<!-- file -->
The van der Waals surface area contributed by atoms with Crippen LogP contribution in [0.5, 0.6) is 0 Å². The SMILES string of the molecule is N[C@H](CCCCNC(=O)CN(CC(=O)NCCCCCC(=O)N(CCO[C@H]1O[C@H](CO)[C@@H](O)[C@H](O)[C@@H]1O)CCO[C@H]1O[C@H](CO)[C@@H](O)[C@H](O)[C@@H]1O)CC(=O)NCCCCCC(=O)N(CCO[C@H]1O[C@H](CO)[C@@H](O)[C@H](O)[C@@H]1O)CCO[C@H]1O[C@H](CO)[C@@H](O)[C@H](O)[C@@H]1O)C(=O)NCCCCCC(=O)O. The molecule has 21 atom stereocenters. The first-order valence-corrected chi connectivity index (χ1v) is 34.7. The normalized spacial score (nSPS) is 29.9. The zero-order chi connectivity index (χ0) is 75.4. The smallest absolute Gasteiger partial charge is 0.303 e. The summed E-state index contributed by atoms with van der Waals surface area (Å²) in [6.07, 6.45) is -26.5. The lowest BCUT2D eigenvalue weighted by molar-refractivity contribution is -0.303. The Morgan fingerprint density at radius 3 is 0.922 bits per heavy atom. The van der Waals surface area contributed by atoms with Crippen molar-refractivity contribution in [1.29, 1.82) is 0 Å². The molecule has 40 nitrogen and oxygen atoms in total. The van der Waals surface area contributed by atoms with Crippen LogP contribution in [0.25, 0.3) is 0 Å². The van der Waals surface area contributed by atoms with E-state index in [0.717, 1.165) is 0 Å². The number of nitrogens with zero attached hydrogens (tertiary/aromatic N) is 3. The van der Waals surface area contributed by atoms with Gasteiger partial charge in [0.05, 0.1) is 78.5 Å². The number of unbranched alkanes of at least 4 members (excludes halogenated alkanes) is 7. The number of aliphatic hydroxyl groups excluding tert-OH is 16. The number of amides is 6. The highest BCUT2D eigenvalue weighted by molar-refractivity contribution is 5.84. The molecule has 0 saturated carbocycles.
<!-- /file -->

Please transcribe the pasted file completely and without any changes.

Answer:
The van der Waals surface area contributed by atoms with Crippen LogP contribution in [0.5, 0.6) is 0 Å². The SMILES string of the molecule is N[C@H](CCCCNC(=O)CN(CC(=O)NCCCCCC(=O)N(CCO[C@H]1O[C@H](CO)[C@@H](O)[C@H](O)[C@@H]1O)CCO[C@H]1O[C@H](CO)[C@@H](O)[C@H](O)[C@@H]1O)CC(=O)NCCCCCC(=O)N(CCO[C@H]1O[C@H](CO)[C@@H](O)[C@H](O)[C@@H]1O)CCO[C@H]1O[C@H](CO)[C@@H](O)[C@H](O)[C@@H]1O)C(=O)NCCCCCC(=O)O. The molecule has 21 atom stereocenters. The first-order valence-corrected chi connectivity index (χ1v) is 34.7. The normalized spacial score (nSPS) is 29.9. The zero-order chi connectivity index (χ0) is 75.4. The smallest absolute Gasteiger partial charge is 0.303 e. The summed E-state index contributed by atoms with van der Waals surface area (Å²) in [6.07, 6.45) is -26.5. The lowest BCUT2D eigenvalue weighted by molar-refractivity contribution is -0.303. The Morgan fingerprint density at radius 3 is 0.922 bits per heavy atom. The van der Waals surface area contributed by atoms with Crippen molar-refractivity contribution in [1.29, 1.82) is 0 Å². The molecule has 40 nitrogen and oxygen atoms in total. The van der Waals surface area contributed by atoms with Crippen LogP contribution in [0.25, 0.3) is 0 Å². The van der Waals surface area contributed by atoms with E-state index in [0.717, 1.165) is 0 Å². The number of nitrogens with zero attached hydrogens (tertiary/aromatic N) is 3. The van der Waals surface area contributed by atoms with Gasteiger partial charge in [0.05, 0.1) is 78.5 Å². The number of unbranched alkanes of at least 4 members (excludes halogenated alkanes) is 7. The number of aliphatic hydroxyl groups excluding tert-OH is 16. The number of amides is 6. The highest BCUT2D eigenvalue weighted by molar-refractivity contribution is 5.84. The molecule has 0 saturated carbocycles.